News

MSc defence by Daniel Wanga Odongo

15 May 2024

Daniel Wanga Odongo from Kenya, MSc Fellow in Sustainable Energy Engineering at Reykjavík University will present his MSc project on Thursday 6th of June at 13:00 at Reykjavík University (location to be announced).  

The title of the project is:
Application of supersonic ejector principle to enhance flow in low-pressure geothermal production wells

Daniel's supervisors are:
María S. Gudjónsdóttir, Associate Professor, Reykjavík University, Iceland

Abstrac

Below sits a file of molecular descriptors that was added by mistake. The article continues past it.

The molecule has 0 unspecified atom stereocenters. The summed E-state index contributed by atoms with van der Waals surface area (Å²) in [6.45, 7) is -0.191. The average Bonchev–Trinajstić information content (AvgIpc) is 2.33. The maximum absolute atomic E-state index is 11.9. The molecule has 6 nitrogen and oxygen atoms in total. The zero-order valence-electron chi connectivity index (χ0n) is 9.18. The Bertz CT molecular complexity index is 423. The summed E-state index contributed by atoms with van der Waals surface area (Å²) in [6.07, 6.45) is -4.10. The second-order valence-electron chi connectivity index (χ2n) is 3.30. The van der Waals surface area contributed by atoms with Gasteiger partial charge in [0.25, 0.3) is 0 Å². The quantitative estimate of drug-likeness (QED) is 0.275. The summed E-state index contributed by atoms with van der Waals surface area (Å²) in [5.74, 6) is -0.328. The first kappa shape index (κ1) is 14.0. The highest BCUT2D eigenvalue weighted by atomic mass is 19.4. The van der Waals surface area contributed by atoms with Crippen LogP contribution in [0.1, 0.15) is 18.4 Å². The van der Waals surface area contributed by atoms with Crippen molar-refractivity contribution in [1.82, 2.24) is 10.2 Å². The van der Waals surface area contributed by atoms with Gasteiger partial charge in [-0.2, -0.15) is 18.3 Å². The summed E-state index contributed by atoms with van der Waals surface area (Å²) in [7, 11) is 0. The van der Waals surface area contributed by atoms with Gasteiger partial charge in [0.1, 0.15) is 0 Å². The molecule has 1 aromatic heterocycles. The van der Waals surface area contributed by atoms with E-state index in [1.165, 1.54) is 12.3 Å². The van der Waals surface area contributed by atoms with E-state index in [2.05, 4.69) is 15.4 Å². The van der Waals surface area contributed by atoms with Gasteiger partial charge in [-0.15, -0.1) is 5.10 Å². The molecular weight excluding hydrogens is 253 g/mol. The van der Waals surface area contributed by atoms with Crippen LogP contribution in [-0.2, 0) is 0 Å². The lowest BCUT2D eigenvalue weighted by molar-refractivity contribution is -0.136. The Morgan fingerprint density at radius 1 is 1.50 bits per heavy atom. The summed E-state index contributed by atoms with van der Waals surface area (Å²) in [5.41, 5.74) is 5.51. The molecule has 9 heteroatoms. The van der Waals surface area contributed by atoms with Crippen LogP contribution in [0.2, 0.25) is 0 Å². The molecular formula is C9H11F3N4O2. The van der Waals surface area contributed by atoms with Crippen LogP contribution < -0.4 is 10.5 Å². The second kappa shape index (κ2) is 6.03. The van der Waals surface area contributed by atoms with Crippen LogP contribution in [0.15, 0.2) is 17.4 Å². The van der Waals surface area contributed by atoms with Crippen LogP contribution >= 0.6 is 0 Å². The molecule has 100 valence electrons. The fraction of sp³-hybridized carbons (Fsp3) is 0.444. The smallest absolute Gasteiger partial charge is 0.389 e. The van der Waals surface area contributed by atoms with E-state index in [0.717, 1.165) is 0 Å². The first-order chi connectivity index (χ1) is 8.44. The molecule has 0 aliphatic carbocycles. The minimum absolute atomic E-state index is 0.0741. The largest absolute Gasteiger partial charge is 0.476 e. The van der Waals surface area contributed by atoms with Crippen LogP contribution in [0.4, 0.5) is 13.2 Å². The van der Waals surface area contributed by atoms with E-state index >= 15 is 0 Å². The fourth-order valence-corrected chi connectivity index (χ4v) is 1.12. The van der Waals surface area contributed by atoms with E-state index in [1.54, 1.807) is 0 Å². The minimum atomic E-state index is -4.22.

Geothermal wells are one of the key components and most capital-intensive parts of any geothermal power generation facility. However, they often experience pressure decline over their lifetime, leading in some cases to the well pressure falling below the power plant operating conditions, which make wells unsuitable for power generation. This can make the overall project more costly since additional wells must be drilled to compensate for the unavailable wells to maintain the desired power plant output. This study explores the possibility of using ejectors to solve that problem. Ejectors have been used in various applications in oil and gas and refrigeration. In geothermal power generation, ejectors are widely used to extract non-condensable gases from the condenser. Supersonic ejectors are devices that use kinetic energy from a high-pressure stream to induce flow from a lower-pressure stream. They work by using a convergent-divergent nozzle to accelerate a primary fluid to supersonic conditions. This create an under-pressure that allows a secondary flow to entrain, and the mixture exits at an intermediate pressure. The experiments described in this work were carried out to test a supersonic ejector on a laboratory-scale setup to connect two streams of saturated steam at different pressures and validate the analytical model developed in earlier studies. The experiment was focused on the effect of ejector dimensions on performance, especially the constant area mixing section (CAMS). From the experiment, the 5 mm CAMS provided the best results. The results were then used to validate and update the analytical mode and also design a suitable supersonic ejector for two production wells in the Olkaria geothermal field in Kenya.